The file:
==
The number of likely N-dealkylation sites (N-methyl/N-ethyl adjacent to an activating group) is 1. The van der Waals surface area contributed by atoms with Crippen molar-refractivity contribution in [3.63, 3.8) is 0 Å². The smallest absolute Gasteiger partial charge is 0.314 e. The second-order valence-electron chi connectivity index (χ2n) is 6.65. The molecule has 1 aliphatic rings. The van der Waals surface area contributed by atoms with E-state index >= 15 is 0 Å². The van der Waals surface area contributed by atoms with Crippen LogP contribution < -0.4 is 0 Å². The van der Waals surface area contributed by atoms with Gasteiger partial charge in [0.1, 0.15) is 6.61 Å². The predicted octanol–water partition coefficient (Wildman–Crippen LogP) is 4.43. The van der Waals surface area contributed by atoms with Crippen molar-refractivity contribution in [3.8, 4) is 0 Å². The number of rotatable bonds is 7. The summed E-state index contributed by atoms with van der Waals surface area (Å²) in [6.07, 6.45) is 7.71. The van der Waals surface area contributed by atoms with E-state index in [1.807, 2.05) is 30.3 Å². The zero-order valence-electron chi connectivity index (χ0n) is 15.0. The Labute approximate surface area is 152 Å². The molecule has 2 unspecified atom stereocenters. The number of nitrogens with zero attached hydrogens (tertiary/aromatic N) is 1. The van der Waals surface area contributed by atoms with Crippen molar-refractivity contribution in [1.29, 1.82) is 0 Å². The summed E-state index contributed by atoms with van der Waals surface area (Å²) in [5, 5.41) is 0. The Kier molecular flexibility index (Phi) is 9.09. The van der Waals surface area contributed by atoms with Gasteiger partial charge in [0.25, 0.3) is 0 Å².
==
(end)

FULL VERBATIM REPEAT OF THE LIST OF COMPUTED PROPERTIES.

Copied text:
The number of likely N-dealkylation sites (N-methyl/N-ethyl adjacent to an activating group) is 1. The van der Waals surface area contributed by atoms with Crippen molar-refractivity contribution in [3.63, 3.8) is 0 Å². The smallest absolute Gasteiger partial charge is 0.314 e. The second-order valence-electron chi connectivity index (χ2n) is 6.65. The molecule has 1 aliphatic rings. The van der Waals surface area contributed by atoms with E-state index >= 15 is 0 Å². The van der Waals surface area contributed by atoms with Crippen LogP contribution < -0.4 is 0 Å². The van der Waals surface area contributed by atoms with Gasteiger partial charge in [0.1, 0.15) is 6.61 Å². The predicted octanol–water partition coefficient (Wildman–Crippen LogP) is 4.43. The van der Waals surface area contributed by atoms with Crippen molar-refractivity contribution in [3.8, 4) is 0 Å². The number of rotatable bonds is 7. The summed E-state index contributed by atoms with van der Waals surface area (Å²) in [6.07, 6.45) is 7.71. The van der Waals surface area contributed by atoms with E-state index in [1.807, 2.05) is 30.3 Å². The zero-order valence-electron chi connectivity index (χ0n) is 15.0. The Labute approximate surface area is 152 Å². The molecule has 2 unspecified atom stereocenters. The number of nitrogens with zero attached hydrogens (tertiary/aromatic N) is 1. The van der Waals surface area contributed by atoms with Crippen molar-refractivity contribution in [1.29, 1.82) is 0 Å². The summed E-state index contributed by atoms with van der Waals surface area (Å²) in [5, 5.41) is 0. The Kier molecular flexibility index (Phi) is 9.09. The van der Waals surface area contributed by atoms with Gasteiger partial charge in [0.25, 0.3) is 0 Å².